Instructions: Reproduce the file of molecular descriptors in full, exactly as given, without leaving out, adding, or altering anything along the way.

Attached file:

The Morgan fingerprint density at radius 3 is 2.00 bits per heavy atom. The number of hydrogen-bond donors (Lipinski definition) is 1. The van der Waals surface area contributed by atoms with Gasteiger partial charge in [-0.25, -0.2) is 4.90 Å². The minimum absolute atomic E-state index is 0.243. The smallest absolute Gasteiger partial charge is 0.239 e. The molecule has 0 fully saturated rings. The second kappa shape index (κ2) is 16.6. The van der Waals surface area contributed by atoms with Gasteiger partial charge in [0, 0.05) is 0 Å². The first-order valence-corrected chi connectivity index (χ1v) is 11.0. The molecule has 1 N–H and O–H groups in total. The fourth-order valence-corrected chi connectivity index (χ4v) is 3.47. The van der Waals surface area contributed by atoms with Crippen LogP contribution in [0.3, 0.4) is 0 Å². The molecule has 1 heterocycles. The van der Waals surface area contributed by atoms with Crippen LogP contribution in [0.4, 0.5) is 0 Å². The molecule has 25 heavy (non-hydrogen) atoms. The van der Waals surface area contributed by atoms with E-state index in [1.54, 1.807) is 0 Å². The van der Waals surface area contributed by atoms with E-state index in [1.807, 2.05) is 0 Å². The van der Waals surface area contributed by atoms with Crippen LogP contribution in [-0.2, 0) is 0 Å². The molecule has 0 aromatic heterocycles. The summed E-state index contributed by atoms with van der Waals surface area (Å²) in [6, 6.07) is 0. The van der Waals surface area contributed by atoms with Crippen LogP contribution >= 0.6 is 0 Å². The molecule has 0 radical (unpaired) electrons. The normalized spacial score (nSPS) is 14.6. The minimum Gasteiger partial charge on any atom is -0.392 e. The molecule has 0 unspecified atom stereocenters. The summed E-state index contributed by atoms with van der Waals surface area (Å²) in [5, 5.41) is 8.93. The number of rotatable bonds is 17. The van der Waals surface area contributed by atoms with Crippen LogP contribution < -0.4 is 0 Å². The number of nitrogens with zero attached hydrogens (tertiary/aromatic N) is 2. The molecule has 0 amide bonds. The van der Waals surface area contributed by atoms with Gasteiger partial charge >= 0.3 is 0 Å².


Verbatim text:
The Morgan fingerprint density at radius 3 is 2.00 bits per heavy atom. The number of hydrogen-bond donors (Lipinski definition) is 1. The van der Waals surface area contributed by atoms with Gasteiger partial charge in [-0.25, -0.2) is 4.90 Å². The minimum absolute atomic E-state index is 0.243. The smallest absolute Gasteiger partial charge is 0.239 e. The molecule has 0 fully saturated rings. The second kappa shape index (κ2) is 16.6. The van der Waals surface area contributed by atoms with Gasteiger partial charge in [0, 0.05) is 0 Å². The first-order valence-corrected chi connectivity index (χ1v) is 11.0. The molecule has 1 N–H and O–H groups in total. The fourth-order valence-corrected chi connectivity index (χ4v) is 3.47. The van der Waals surface area contributed by atoms with Crippen LogP contribution in [0.3, 0.4) is 0 Å². The molecule has 1 heterocycles. The van der Waals surface area contributed by atoms with Crippen LogP contribution in [0.4, 0.5) is 0 Å². The molecule has 25 heavy (non-hydrogen) atoms. The van der Waals surface area contributed by atoms with E-state index in [1.54, 1.807) is 0 Å². The van der Waals surface area contributed by atoms with E-state index in [1.807, 2.05) is 0 Å². The van der Waals surface area contributed by atoms with Crippen LogP contribution in [-0.2, 0) is 0 Å². The molecule has 0 aromatic heterocycles. The summed E-state index contributed by atoms with van der Waals surface area (Å²) in [6, 6.07) is 0. The van der Waals surface area contributed by atoms with Crippen LogP contribution >= 0.6 is 0 Å². The molecule has 0 radical (unpaired) electrons. The normalized spacial score (nSPS) is 14.6. The minimum Gasteiger partial charge on any atom is -0.392 e. The molecule has 0 unspecified atom stereocenters. The summed E-state index contributed by atoms with van der Waals surface area (Å²) in [5, 5.41) is 8.93. The number of rotatable bonds is 17. The van der Waals surface area contributed by atoms with Crippen LogP contribution < -0.4 is 0 Å². The number of nitrogens with zero attached hydrogens (tertiary/aromatic N) is 2. The molecule has 0 amide bonds. The van der Waals surface area contributed by atoms with Gasteiger partial charge >= 0.3 is 0 Å².